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Civil War Trust

2016 Essay Contest Honorable Mention, Junior Division

Morgan Thill, 7th Grade

Post-1865: Effects of the War

The Civil War was a disastrous event that had great effects on both our nation and its people. Perhaps the biggest effect of the Civil War was for the African Americans. They not only gained their freedom during Reconstruction, but they gained many new rights. These rights brought a new way of life for these former slaves.

On January 31, 1865, the Thirteenth Amendment was proposed by Congress. This amendment declared that slavery was illegal throughout the United States. For most African Americans and abolitionists, this was a cause for great celebration. However, some were still not satisfied. Frederick Douglass said, “Slavery is not abolished until the black man has the ballot.” With this newly found freedom, couples legally married, and others searched for family members that they had been separated from.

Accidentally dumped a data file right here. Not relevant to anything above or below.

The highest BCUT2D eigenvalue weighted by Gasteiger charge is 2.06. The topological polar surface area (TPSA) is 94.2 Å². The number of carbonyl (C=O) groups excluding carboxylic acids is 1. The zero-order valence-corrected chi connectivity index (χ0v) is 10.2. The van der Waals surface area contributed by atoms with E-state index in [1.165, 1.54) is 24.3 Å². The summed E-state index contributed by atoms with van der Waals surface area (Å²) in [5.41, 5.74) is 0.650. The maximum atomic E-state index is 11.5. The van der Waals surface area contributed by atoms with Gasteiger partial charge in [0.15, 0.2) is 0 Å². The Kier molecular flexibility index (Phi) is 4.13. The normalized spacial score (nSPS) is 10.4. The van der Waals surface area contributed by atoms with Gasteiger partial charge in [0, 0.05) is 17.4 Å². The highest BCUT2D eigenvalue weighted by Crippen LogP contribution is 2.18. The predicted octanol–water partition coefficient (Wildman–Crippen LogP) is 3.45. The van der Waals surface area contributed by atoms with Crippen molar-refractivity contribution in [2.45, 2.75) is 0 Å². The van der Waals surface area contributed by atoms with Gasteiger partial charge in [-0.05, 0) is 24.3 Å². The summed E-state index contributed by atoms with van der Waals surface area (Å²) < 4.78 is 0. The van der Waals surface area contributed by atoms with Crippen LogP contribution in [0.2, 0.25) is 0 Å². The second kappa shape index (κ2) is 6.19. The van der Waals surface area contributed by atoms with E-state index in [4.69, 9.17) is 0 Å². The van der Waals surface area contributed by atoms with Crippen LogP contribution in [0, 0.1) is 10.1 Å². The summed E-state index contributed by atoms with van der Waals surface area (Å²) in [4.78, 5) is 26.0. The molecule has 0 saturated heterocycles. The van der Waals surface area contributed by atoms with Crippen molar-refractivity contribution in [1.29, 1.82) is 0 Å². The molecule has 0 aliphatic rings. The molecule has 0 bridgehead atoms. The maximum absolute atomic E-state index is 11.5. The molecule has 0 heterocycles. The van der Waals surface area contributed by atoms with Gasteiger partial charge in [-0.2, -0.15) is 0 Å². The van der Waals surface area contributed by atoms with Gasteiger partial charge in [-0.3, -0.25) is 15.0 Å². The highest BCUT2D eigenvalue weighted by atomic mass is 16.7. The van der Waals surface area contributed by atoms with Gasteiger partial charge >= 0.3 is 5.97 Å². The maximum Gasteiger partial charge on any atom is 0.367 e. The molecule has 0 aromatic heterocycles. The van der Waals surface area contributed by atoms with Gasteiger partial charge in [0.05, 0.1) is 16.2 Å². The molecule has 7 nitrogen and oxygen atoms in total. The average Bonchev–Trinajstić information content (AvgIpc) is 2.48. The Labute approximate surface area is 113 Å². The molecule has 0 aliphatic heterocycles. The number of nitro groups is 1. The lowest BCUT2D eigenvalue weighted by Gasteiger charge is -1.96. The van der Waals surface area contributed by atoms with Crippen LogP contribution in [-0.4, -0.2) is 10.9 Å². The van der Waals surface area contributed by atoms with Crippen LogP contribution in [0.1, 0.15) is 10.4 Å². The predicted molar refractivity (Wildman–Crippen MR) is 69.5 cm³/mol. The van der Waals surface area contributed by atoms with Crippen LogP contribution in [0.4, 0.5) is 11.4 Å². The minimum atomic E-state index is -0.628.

In 1866, the southern states began passing Black Codes, which greatly limited the freedom of African Americans. These codes made Republicans angry, so finally they fought back. Republicans made the Civil Rights Act of 1866. In the passing of this act, African Americans gained the same rights as white Americans. President Andrew Johnson vetoed this act, but Congress overrode his veto. They were still afraid that the Civil Rights Act would be overturned. For this reason, the Republicans proposed the Fourteenth Amendment. The Fourteenth Amendment gave African Americans citizenship.

The final amendment made for African Americans and their rights was the Fifteenth Amendment. The Fifteenth Amendment gave African American men the right to vote. The Amendment went into effect in 1870 causing great joy for many African Americans.

The Reconstruction Era after the Civil War was a big turning point for African American rights. Little did they know, they would still have a very long road ahead of them.

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